God Didn't Say That

Bible Translations and Mistranslations

Sarx, Flesh, and Mismatched Metaphors

T.C. Robinson brings up the issue of sarx again. (We went through this some time ago: Peter Kirk on BBB, Doug Chaplin on Clayboy, Mark Goodacre on NT blog, Jason Staples, a short post here, and more.)

The word is a perfect follow up to our discussions earlier this and again today about metaphors. It’s pretty clear that sarx literally means “flesh.” I think the translation challenge is that the metaphoric framework of the NT uses the concept of “flesh” differently than we do now.

In our culture, “flesh” has at least three main metaphoric uses: physicality (“he’s here in the flesh”), robustness (“flesh out”), and sex (“the flesh trade”).

In the NT, and particularly as Paul uses the word, sarx has a slightly overlapping but very different metaphoric use. In his essay “Flesh” in Romans: A Challenge for the Translator (in The Challenge of Bible Translation), Dr. Douglas Moo observes that one usage out of five of the word sarx is to “designate the human condition in its fallenness.”

And there’s the rub.

The metaphoric use of “flesh” in English relies on a system of metaphor that differs significantly from the NT metaphor of “flesh.” It’s not that sarx in Greek means different things in different places, but rather, I think, that different metaphors are at work in different places, and only some of them are compatible with modern, Western ones.

Here are some questions that come to mind:

Should mastery of a new system of metaphor be required just to read the Bible? (If so, “flesh” is a fine translation of sarx. If not, “flesh” doesn’t work.) Is it possible to ingore our native system of metaphor?

Can the meaning of the text be conveyed independent of the metaphoric system that accompanies it? (If so, “sinful nature” is a fine translation.)

Or is the metaphor part of the meaning? (If so, part of the “sinful nature” concept of sarx is its connection to the flesh.)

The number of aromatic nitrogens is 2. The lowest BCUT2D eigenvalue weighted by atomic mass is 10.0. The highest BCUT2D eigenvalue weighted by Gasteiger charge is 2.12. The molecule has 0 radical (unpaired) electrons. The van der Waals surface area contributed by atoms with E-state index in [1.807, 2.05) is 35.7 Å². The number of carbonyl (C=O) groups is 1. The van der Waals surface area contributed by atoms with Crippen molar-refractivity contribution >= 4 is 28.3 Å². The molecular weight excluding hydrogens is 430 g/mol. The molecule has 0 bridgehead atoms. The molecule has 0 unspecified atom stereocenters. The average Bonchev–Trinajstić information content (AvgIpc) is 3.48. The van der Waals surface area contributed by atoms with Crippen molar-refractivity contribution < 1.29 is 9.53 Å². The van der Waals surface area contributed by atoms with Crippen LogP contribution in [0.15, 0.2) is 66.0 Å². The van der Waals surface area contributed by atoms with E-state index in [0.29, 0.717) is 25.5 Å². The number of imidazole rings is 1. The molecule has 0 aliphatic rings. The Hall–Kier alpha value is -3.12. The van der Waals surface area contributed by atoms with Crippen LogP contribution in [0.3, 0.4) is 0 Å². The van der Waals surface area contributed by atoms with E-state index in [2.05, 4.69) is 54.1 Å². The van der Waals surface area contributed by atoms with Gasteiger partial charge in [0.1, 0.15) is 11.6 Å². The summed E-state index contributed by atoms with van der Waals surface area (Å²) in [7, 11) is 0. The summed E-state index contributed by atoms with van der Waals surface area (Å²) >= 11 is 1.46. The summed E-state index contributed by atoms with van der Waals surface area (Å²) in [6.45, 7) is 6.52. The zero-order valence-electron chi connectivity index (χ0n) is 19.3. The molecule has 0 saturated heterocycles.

October 29, 2009 Posted by | translation practice, translation theory | , , , , | 18 Comments

On Metaphorical Dissonance

George Lakoff (in More than Cool Reason) points out that metaphors are conceptual, not merely linguistic. Then he has an example of how metaphors might differ, and what the consequences would be.

I think it’s helpful to keep these issues firmly in mind as we translate across cultures.

Here’s what Lakoff has to say:

1. One metaphor for us is “argument is war”:

It is important to see that we don’t just talk about arguments in terms of war. We can actually win or lose arguments. We see the person we are arguing with as an opponent. We attack his positions and we defend our own. We gain and lose ground. We plan and use strategies[….] Many of the things we do in arguing are partially structured by the concept of war[….] It is in this sense that the ARGUMENT IS WAR metaphor is one that we live by in this culture; it structures the actions we perform in arguing. (p. 4)

2. Cultures could (and do) differ:

Try to imagine a culture where arguments are not viewed in terms of war, where no one wins or loses, where there is no sense of attacking or defending[….] Imagine a culture where an argument is viewed as a dance, the participants are seen as performers, and the goal is to perform in a balanced and aesthetically pleasing way. In such a culture, people would view arguments differently, experience them differently […] and talk about them differently. But we would probably not view them as arguing at all. (pp. 4-5)

October 29, 2009 Posted by | general linguistics | , , , , | 1 Comment